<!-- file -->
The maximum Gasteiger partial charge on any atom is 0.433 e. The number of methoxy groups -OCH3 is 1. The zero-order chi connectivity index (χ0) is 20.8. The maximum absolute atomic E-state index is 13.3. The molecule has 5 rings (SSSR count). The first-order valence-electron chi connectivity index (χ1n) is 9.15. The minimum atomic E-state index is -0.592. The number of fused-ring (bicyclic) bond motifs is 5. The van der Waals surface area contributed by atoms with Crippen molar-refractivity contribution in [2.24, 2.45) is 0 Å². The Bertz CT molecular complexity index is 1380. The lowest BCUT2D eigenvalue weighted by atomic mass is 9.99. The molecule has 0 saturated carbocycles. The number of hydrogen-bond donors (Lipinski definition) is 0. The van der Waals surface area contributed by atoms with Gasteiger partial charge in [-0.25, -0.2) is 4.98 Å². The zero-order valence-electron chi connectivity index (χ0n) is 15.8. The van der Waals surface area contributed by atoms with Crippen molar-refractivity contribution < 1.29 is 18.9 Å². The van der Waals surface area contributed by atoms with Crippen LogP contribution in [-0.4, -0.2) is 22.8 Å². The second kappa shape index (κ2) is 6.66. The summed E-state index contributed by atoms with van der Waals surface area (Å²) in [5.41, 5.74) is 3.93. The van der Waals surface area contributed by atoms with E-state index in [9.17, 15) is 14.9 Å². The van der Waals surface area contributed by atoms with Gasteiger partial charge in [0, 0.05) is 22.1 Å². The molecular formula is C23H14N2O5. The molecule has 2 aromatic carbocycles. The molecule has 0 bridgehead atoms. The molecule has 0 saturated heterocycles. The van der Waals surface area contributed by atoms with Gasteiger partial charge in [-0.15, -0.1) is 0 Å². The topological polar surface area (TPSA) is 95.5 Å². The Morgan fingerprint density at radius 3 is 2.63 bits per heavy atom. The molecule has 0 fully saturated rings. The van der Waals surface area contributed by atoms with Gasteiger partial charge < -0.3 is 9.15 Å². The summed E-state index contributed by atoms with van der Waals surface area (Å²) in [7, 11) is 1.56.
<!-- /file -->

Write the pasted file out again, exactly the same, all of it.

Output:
The maximum Gasteiger partial charge on any atom is 0.433 e. The number of methoxy groups -OCH3 is 1. The zero-order chi connectivity index (χ0) is 20.8. The maximum absolute atomic E-state index is 13.3. The molecule has 5 rings (SSSR count). The first-order valence-electron chi connectivity index (χ1n) is 9.15. The minimum atomic E-state index is -0.592. The number of fused-ring (bicyclic) bond motifs is 5. The van der Waals surface area contributed by atoms with Crippen molar-refractivity contribution in [2.24, 2.45) is 0 Å². The Bertz CT molecular complexity index is 1380. The lowest BCUT2D eigenvalue weighted by atomic mass is 9.99. The molecule has 0 saturated carbocycles. The number of hydrogen-bond donors (Lipinski definition) is 0. The van der Waals surface area contributed by atoms with Gasteiger partial charge in [-0.25, -0.2) is 4.98 Å². The zero-order valence-electron chi connectivity index (χ0n) is 15.8. The van der Waals surface area contributed by atoms with Crippen molar-refractivity contribution < 1.29 is 18.9 Å². The van der Waals surface area contributed by atoms with Crippen LogP contribution in [-0.4, -0.2) is 22.8 Å². The second kappa shape index (κ2) is 6.66. The summed E-state index contributed by atoms with van der Waals surface area (Å²) in [5.41, 5.74) is 3.93. The van der Waals surface area contributed by atoms with E-state index in [9.17, 15) is 14.9 Å². The van der Waals surface area contributed by atoms with Gasteiger partial charge in [0, 0.05) is 22.1 Å². The molecular formula is C23H14N2O5. The molecule has 2 aromatic carbocycles. The molecule has 0 bridgehead atoms. The molecule has 0 saturated heterocycles. The van der Waals surface area contributed by atoms with Gasteiger partial charge in [-0.15, -0.1) is 0 Å². The topological polar surface area (TPSA) is 95.5 Å². The Morgan fingerprint density at radius 3 is 2.63 bits per heavy atom. The molecule has 0 fully saturated rings. The van der Waals surface area contributed by atoms with Gasteiger partial charge < -0.3 is 9.15 Å². The summed E-state index contributed by atoms with van der Waals surface area (Å²) in [7, 11) is 1.56.